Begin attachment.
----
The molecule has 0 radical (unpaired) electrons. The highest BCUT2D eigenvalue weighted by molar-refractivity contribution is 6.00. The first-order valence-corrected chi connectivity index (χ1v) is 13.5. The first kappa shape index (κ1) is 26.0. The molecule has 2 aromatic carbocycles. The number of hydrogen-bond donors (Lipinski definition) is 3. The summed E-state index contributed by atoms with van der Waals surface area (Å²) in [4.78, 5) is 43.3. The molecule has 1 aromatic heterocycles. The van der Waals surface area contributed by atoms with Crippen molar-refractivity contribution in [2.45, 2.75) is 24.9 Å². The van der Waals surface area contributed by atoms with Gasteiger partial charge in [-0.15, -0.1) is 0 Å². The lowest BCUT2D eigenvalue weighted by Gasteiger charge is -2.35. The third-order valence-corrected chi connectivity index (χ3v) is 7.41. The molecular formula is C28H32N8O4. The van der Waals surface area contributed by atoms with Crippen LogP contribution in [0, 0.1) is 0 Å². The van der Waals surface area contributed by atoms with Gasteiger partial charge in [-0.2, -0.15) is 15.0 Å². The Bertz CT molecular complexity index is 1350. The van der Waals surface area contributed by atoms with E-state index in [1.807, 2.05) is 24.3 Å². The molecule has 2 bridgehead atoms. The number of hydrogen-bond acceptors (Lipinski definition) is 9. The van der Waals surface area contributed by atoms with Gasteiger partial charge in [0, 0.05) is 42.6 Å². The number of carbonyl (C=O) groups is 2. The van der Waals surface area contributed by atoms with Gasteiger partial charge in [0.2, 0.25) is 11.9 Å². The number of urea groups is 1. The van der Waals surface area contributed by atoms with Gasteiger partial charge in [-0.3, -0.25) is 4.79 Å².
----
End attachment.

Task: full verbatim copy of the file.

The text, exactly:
The molecule has 0 radical (unpaired) electrons. The highest BCUT2D eigenvalue weighted by molar-refractivity contribution is 6.00. The first-order valence-corrected chi connectivity index (χ1v) is 13.5. The first kappa shape index (κ1) is 26.0. The molecule has 2 aromatic carbocycles. The number of hydrogen-bond donors (Lipinski definition) is 3. The summed E-state index contributed by atoms with van der Waals surface area (Å²) in [4.78, 5) is 43.3. The molecule has 1 aromatic heterocycles. The van der Waals surface area contributed by atoms with Crippen molar-refractivity contribution in [2.45, 2.75) is 24.9 Å². The van der Waals surface area contributed by atoms with Gasteiger partial charge in [-0.15, -0.1) is 0 Å². The lowest BCUT2D eigenvalue weighted by Gasteiger charge is -2.35. The third-order valence-corrected chi connectivity index (χ3v) is 7.41. The molecular formula is C28H32N8O4. The van der Waals surface area contributed by atoms with Crippen LogP contribution in [0, 0.1) is 0 Å². The van der Waals surface area contributed by atoms with Gasteiger partial charge in [-0.2, -0.15) is 15.0 Å². The Bertz CT molecular complexity index is 1350. The van der Waals surface area contributed by atoms with E-state index in [1.807, 2.05) is 24.3 Å². The molecule has 2 bridgehead atoms. The number of hydrogen-bond acceptors (Lipinski definition) is 9. The van der Waals surface area contributed by atoms with Gasteiger partial charge in [0, 0.05) is 42.6 Å². The number of carbonyl (C=O) groups is 2. The van der Waals surface area contributed by atoms with Gasteiger partial charge in [0.2, 0.25) is 11.9 Å². The number of urea groups is 1. The van der Waals surface area contributed by atoms with Gasteiger partial charge in [-0.3, -0.25) is 4.79 Å².